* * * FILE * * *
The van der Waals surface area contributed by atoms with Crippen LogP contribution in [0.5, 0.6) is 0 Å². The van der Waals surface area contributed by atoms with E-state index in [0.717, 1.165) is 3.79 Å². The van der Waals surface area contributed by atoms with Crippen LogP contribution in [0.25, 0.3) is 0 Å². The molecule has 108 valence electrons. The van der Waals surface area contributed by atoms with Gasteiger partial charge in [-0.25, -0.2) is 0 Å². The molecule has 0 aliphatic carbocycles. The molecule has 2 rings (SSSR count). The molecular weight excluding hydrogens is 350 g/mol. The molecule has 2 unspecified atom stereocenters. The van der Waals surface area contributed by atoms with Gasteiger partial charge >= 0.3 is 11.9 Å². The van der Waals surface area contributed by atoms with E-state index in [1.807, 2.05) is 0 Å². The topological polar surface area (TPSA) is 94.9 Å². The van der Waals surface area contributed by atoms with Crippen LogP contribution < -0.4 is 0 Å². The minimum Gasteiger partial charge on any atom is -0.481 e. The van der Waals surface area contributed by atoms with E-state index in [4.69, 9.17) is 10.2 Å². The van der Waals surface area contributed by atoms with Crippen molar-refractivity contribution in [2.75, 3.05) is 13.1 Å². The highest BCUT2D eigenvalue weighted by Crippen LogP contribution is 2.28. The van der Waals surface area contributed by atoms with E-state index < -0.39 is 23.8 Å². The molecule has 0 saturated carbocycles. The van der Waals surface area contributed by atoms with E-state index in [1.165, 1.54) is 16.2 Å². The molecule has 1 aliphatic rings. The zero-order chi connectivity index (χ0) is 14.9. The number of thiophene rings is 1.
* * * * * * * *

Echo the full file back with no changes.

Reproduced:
The van der Waals surface area contributed by atoms with Crippen LogP contribution in [0.5, 0.6) is 0 Å². The van der Waals surface area contributed by atoms with E-state index in [0.717, 1.165) is 3.79 Å². The van der Waals surface area contributed by atoms with Crippen LogP contribution in [0.25, 0.3) is 0 Å². The molecule has 108 valence electrons. The van der Waals surface area contributed by atoms with Gasteiger partial charge in [-0.25, -0.2) is 0 Å². The molecule has 0 aliphatic carbocycles. The molecule has 2 rings (SSSR count). The molecular weight excluding hydrogens is 350 g/mol. The molecule has 2 unspecified atom stereocenters. The van der Waals surface area contributed by atoms with Gasteiger partial charge >= 0.3 is 11.9 Å². The van der Waals surface area contributed by atoms with E-state index in [1.807, 2.05) is 0 Å². The topological polar surface area (TPSA) is 94.9 Å². The van der Waals surface area contributed by atoms with Crippen LogP contribution < -0.4 is 0 Å². The minimum Gasteiger partial charge on any atom is -0.481 e. The van der Waals surface area contributed by atoms with E-state index in [4.69, 9.17) is 10.2 Å². The van der Waals surface area contributed by atoms with Crippen molar-refractivity contribution in [2.75, 3.05) is 13.1 Å². The highest BCUT2D eigenvalue weighted by Crippen LogP contribution is 2.28. The van der Waals surface area contributed by atoms with E-state index < -0.39 is 23.8 Å². The molecule has 0 saturated carbocycles. The van der Waals surface area contributed by atoms with E-state index in [1.165, 1.54) is 16.2 Å². The molecule has 1 aliphatic rings. The zero-order chi connectivity index (χ0) is 14.9. The number of thiophene rings is 1.